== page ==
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SpaceWeather.com -- News and information about meteor showers, solar flares, auroras, and near-Earth asteroids
SPACE WEATHER
Current conditions
Solar wind
speed: 453.7 km/sec
density: 2.7 protons/cm3
explanation | more data
Updated: Today at 2347 UT
X-ray Solar Flares
6-hr max: A0
1810 UT Jun30
24-hr: A0
1810 UT Jun30
explanation | more data
Updated: Today at: 2340 UT
Daily Sun: 30 June 09
A new sunspot is forming in the circled region. Credit: SOHO/MDI
Sunspot number: 0
What is the sunspot number?
Updated 28 Jun 2009

Spotless Days
Current Stretch: 4 days
2009 total: 138 days (77%)
Since 2004: 649 days
Typical Solar Min: 485 days
explanation | more info
Updated 28 Jun 2009

Far side of the Sun:
This holographic image reveals a possible sunspot on the far side of the sun. Check back tomorrow for confirmation. Image credit: SOHO/MDI
Planetary K-index
Now: Kp= 2 quiet
24-hr max: Kp= 2
quiet
explanation | more data
Current Auroral Oval:
Switch to: Europe, USA, New Zealand, Antarctica
Credit: NOAA/POES
Interplanetary Mag. Field
Btotal: 2.2 nT
Bz: 0.3 nT south
explanation | more data
Updated: Today at 2347 UT
Coronal Holes:
Earth is inside a solar wind stream flowing from the indicated coronal hole. Credit: SOHO Extreme UV Telescope
SPACE WEATHER
NOAA Forecasts
Updated at: 2009 Jun 30 2201 UTC
FLARE
0-24 hr
24-48 hr
CLASS M
01 %
01 %
CLASS X
01 %
01 %
Geomagnetic Storms:
Probabilities for significant disturbances in Earth's magnetic field are given for three activity levels: active, minor storm, severe storm
Updated at: 2009 Jun 30 2201 UTC
Mid-latitudes
0-24 hr
24-48 hr
ACTIVE
10 %
10 %
MINOR
01 %
01 %
SEVERE
01 %
01 %
High latitudes
0-24 hr
24-48 hr
ACTIVE
15 %
15 %
MINOR
05 %
05 %
SEVERE
01 %
01 %
What's up in Space
June 30, 2009

AURORA ALERT: Did you sleep through the Northern Lights? Next time get a wake-up call: Spaceweather PHONE.

 

NEW SUNSPOT: Observers are reporting a new sunspot forming near the sun's southeastern limb. It appears to be a member of Solar Cycle 24. images: #1, #2.

VOLCANIC SUNSETS: People across the USA (and now parts of Europe) are reporting unusual sunsets. When the sun goes down, delicate ripples of white appear over the western horizon. Then, as the twilight deepens, the sky turns a telltale shade of "volcanic lavender." Steven Hallgren photographed this example last night, June 29th, from of Coeur d'Alene, Idaho:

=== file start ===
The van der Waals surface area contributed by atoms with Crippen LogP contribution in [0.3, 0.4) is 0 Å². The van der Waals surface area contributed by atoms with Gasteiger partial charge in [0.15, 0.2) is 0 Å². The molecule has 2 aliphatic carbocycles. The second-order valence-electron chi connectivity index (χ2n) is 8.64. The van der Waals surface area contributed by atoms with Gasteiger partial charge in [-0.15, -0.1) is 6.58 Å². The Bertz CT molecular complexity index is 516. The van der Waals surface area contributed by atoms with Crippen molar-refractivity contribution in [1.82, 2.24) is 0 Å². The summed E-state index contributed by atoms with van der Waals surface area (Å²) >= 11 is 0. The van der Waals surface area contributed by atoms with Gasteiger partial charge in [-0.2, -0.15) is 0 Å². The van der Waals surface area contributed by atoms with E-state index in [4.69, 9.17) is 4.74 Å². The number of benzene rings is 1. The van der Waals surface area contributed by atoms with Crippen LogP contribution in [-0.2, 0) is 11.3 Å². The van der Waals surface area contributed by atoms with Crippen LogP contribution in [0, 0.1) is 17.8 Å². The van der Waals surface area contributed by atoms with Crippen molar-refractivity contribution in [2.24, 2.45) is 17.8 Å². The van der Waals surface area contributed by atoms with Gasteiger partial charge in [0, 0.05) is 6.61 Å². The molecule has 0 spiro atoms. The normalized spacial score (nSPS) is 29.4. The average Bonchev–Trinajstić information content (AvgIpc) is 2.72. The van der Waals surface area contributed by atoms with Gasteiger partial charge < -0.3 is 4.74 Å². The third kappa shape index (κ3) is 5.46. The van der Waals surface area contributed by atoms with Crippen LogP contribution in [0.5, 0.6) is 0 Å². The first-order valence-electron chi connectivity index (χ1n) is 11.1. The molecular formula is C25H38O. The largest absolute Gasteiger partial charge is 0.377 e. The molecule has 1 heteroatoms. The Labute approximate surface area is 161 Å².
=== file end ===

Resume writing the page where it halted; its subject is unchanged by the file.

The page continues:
"With all the talk of volcanic sunsets, I had to take a look for myself," says Hallgren. "The purple was out in full force."

The source of the phenomenon is Russia's Sarychev Peak volcano. It erupted on June 12th, hurling massive plumes of sulfur dioxide (SO2) and other debris into the stratosphere. The white ripples that herald these sunsets are made of volcanic aerosols--a mixture of ash and sulfur compounds. Blue light scattered by fine volcanic aerosols combines with ordinary red sunset rays to produce the telltale lavender.

Earth-orbiting satellites are monitoring Sarychev's sulfur dioxide plume as it circumnavigates the globe at high latitudes, spreading the phenomenon from Russia to the USA to Europe and back again. All northern sky watchers should be alert for volcanic sunsets.

UPDATED: 2009 Sarychev Sunset Gallery
[See also: 2008 Kasatochi Sunset Photo Gallery]

TAPETUM LUCIDUM: Robert Smith of Stoneville, North Carolina, went outside last night to look for volcanic sunset colors. "I fired my flash at the landscape," he says, "and there were two bright eyes staring back at me!" It was a fox:

"Just look at those reflections," he says.

The eyes of foxes reflect light using an organic mirror called the tapetum lucidum. The tapetum is a layer of shiny tissue at the back of the retina. It increases the sensitivity of the eye. Photoreceptors get two chances to "see the light"--once on the way in and once again on the way back out. Creatures that hunt at night usually have a tapetum; creatures that sleep at night (e.g., humans) usually do not.

Astronomers really wish they had one! At least we can see the fox.


2009 Noctilucent Photo Gallery
[previous years: 2008, 2007, 2006, 2005, 2004, 2003]


Explore the Sunspot Cycle

       
Near-Earth Asteroids
Potentially Hazardous Asteroids (PHAs) are space rocks larger than approximately 100m that can come closer to Earth than 0.05 AU. None of the known PHAs is on a collision course with our planet, although astronomers are finding new ones all the time.
On June 30, 2009 there were 1065 potentially hazardous asteroids.
June 2009 Earth-asteroid encounters:
Asteroid
Date(UT)
Miss Distance
Mag.
Size
2009 KR21
June 1
0.7 LD
16
21 m
2009 KL8
June 1
5.1 LD
18
63 m
2003 QO104
June 9
36.8 LD
14
2.9 km
1994 CC
June 10
6.6 LD
13
1.2 km
2009 MU
June 24
2.3 LD
17
54 m
2001 FE90
June 28
7.0 LD
13
435 m
2002 KL6
June 28
57.5 LD
16
1.4 km
2006 MV1
June 30
9.6 LD
23
20 m
Notes: LD means "Lunar Distance." 1 LD = 384,401 km, the distance between Earth and the Moon. 1 LD also equals 0.00256 AU. MAG is the visual magnitude of the asteroid on the date of closest approach.
Essential Links
NOAA Space Weather Prediction Center
  The official U.S. government space weather bureau
Atmospheric Optics
  The first place to look for information about sundogs, pillars, rainbows and related phenomena.
Solar and Heliospheric Observatory
  Realtime and archival images of the Sun from SOHO.
STEREO
  3D views of the sun from NASA's Solar and Terrestrial Relations Observatory
Daily Sunspot Summaries
  from the NOAA Space Environment Center
Current Solar Images
  from the National Solar Data Analysis Center
Science Central
   
  more links...
   
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